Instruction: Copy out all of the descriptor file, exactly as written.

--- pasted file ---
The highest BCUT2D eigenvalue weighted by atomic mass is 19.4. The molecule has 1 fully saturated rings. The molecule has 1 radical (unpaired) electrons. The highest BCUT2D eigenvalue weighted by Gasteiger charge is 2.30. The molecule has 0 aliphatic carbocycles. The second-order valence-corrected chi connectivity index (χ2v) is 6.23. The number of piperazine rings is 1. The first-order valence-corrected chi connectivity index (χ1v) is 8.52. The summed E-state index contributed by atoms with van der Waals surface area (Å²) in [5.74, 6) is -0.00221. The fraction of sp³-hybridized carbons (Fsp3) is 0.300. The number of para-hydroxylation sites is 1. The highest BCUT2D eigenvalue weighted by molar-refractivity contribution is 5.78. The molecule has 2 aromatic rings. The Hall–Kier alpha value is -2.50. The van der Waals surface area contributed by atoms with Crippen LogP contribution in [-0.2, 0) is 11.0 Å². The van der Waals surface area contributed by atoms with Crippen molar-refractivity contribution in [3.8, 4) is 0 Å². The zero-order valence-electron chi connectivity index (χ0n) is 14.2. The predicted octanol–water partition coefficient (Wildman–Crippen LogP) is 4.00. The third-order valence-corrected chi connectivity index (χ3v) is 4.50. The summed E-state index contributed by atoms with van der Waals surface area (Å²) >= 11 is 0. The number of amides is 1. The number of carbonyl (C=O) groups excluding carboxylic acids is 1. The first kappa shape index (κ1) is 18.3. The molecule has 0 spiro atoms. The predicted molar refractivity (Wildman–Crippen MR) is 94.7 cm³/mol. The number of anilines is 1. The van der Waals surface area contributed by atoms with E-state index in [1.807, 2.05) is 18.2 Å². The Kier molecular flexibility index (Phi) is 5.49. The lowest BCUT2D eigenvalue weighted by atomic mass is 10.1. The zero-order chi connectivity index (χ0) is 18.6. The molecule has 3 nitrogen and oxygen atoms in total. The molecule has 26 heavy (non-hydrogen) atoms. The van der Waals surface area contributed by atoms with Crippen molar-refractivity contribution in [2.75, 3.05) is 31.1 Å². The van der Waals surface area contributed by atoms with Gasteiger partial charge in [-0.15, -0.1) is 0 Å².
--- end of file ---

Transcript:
The highest BCUT2D eigenvalue weighted by atomic mass is 19.4. The molecule has 1 fully saturated rings. The molecule has 1 radical (unpaired) electrons. The highest BCUT2D eigenvalue weighted by Gasteiger charge is 2.30. The molecule has 0 aliphatic carbocycles. The second-order valence-corrected chi connectivity index (χ2v) is 6.23. The number of piperazine rings is 1. The first-order valence-corrected chi connectivity index (χ1v) is 8.52. The summed E-state index contributed by atoms with van der Waals surface area (Å²) in [5.74, 6) is -0.00221. The fraction of sp³-hybridized carbons (Fsp3) is 0.300. The number of para-hydroxylation sites is 1. The highest BCUT2D eigenvalue weighted by molar-refractivity contribution is 5.78. The molecule has 2 aromatic rings. The Hall–Kier alpha value is -2.50. The van der Waals surface area contributed by atoms with Crippen LogP contribution in [-0.2, 0) is 11.0 Å². The van der Waals surface area contributed by atoms with Crippen molar-refractivity contribution in [3.8, 4) is 0 Å². The zero-order valence-electron chi connectivity index (χ0n) is 14.2. The predicted octanol–water partition coefficient (Wildman–Crippen LogP) is 4.00. The third-order valence-corrected chi connectivity index (χ3v) is 4.50. The summed E-state index contributed by atoms with van der Waals surface area (Å²) >= 11 is 0. The number of amides is 1. The number of carbonyl (C=O) groups excluding carboxylic acids is 1. The first kappa shape index (κ1) is 18.3. The molecule has 0 spiro atoms. The predicted molar refractivity (Wildman–Crippen MR) is 94.7 cm³/mol. The number of anilines is 1. The van der Waals surface area contributed by atoms with E-state index in [1.807, 2.05) is 18.2 Å². The Kier molecular flexibility index (Phi) is 5.49. The lowest BCUT2D eigenvalue weighted by atomic mass is 10.1. The zero-order chi connectivity index (χ0) is 18.6. The molecule has 3 nitrogen and oxygen atoms in total. The molecule has 26 heavy (non-hydrogen) atoms. The van der Waals surface area contributed by atoms with Crippen molar-refractivity contribution in [2.75, 3.05) is 31.1 Å². The van der Waals surface area contributed by atoms with Gasteiger partial charge in [-0.15, -0.1) is 0 Å².